I totally agree with the things you said excepting your comment about Ms. Tanner. Her comments were exactly right. As both a parent and a grandparent I can really sympathize with the desire to "go down there" but my personal experience tells me it is the wrong thing to do. While it is true that no one going down there has any intention of getting in the way, the simple fact is that they do. Now the police must seek out the offender and protect our children *and* divide and allocate their scarce resources to also protect a growing crowd of concerned parents. So while it is completely natural to want to "go down there", it really is the wrong thing to do. Your added presence only serves to make your child less safe while the police now try to protect you as well as them. Their attention is divided. Having said that I agree that Ms. Aubin needs to immediately put a parental information network in place for the express purpose of keeping parents in the loop in any future incident. While still not easy, it is easier to stay home, and thus out of the way, when you know that your child is safe. Not knowing is what prompted the parents to converge on the school. School is supposed to be a place of learning. Hopefully Ms. Aubin has learned this difficult lesson and will take corrective action. So your comments are right on point, excepting your criticism of Ms. Tanner.
J. Arrington May 24, 2012 at 12:13 PM
Councilor Longton, it appears you like to take political pot shots at educated women. Let me remind you that Superintendent Aubin is exceedingly trained in events like what occurred yesterday. What are your or Councilor Tanner's training in crisis intervention other than extolling your opinions. Back off and let Ms. Aubin do the job she is trained and paid to do! Because she does a remarkable job given the monetary resources at her disposal.
Chuck Longton May 24, 2012 at 02:14 PM
If you will reread what I wrote, I did not criticize Ms Aubin. All I did was point out a need that she is in a position to address. I know she does a good job – that is not an issue. But sometimes needs only become identified when a crisis of some kind exposes them. This is such a case in my opinion. This incident has identified a communication hole that was not previously apparent. She is in a position to close that hole and my comment was that I hoped she would do that quickly – nothing more. There was no intent of “potshots” as you call it. You are assuming things that are simply not there. As for your question, I was trained in the military in crisis management.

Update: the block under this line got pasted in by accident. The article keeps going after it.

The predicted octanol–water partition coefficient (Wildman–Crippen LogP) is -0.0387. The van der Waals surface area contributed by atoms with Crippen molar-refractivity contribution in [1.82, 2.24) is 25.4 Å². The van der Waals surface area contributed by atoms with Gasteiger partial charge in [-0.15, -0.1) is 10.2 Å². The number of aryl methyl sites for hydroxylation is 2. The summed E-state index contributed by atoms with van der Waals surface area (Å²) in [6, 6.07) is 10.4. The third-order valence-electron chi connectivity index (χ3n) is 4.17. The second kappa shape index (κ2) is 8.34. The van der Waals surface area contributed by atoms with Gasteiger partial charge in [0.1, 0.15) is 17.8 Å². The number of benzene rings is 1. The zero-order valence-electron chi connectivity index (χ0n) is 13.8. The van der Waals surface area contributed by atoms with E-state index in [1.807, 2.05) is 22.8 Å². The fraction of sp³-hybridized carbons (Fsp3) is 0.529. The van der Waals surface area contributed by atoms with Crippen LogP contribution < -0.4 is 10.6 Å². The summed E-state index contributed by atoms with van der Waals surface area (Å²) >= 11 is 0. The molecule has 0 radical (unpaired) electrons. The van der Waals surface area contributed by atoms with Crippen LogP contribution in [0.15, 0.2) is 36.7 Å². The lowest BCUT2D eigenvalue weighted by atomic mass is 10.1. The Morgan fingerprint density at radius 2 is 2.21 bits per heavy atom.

J. Arrington May 24, 2012 at 04:36 PM
Considering that you are trained in crisis management Councilor Longton, then you know there must be a change of command in any crisis. Again, Superintendent Aubin's position in the that chain is quite high. This is not the first nor the last crisis that she will have to navigate. In this situation she did it with professionalism and sensitivity to the issue. Additionally, your quote "Having said that I agree that Ms. Aubin needs to immediately put a parental information network in place for the express purpose of keeping parents in the loop in any future incident" is concerning at best. When a crisis occurs, sending immediate communications to all parents is dangerous to the students, staff, and public safety officials. I believe this situation was handled with the utmost regard to all the aforementioned individuals.
kahl May 26, 2012 at 05:33 AM
many of the students were not worried at all because they realized that the police had it under control. only a few kids seemed really effected and the majority were completely fine and many, including myself, were joking around during and after the lockdown. your photographer can attest to that with students going up to him and offering to pretend to be dead and other students going outside and saying "who is going to make me famous?"
Chuck Longton May 26, 2012 at 01:08 PM
In crisis management it's vital to anticipate and prevent escalation of “foreign distraction”, the term used to describe outside things coming into play that diminish the resources available to handle the situation. Having frightened parents converging on the school is such a “foreign distraction”. The management team must now decrease it's resource allocation to the “actual” crisis to keep the growing crowd out of harm's way. Having a communication network in place and utilizing it quickly is the best way to head this off. The system can be completely automated. The crisis manager or their designatee need only record a single message of facts and assurances and have the computers robo-call the parents. A few may still come, but most will heed the manager's request to stay away until notified. This is easy to set up. Proper robo-calling is an extremely effective method of getting a message out to lots of people quickly and is ideally suited for a situation such as this. Just make sure the message is effectively worded. Collage campuses use this same method to notify students of a crisis situation on campus and it has proven to be extremely effective.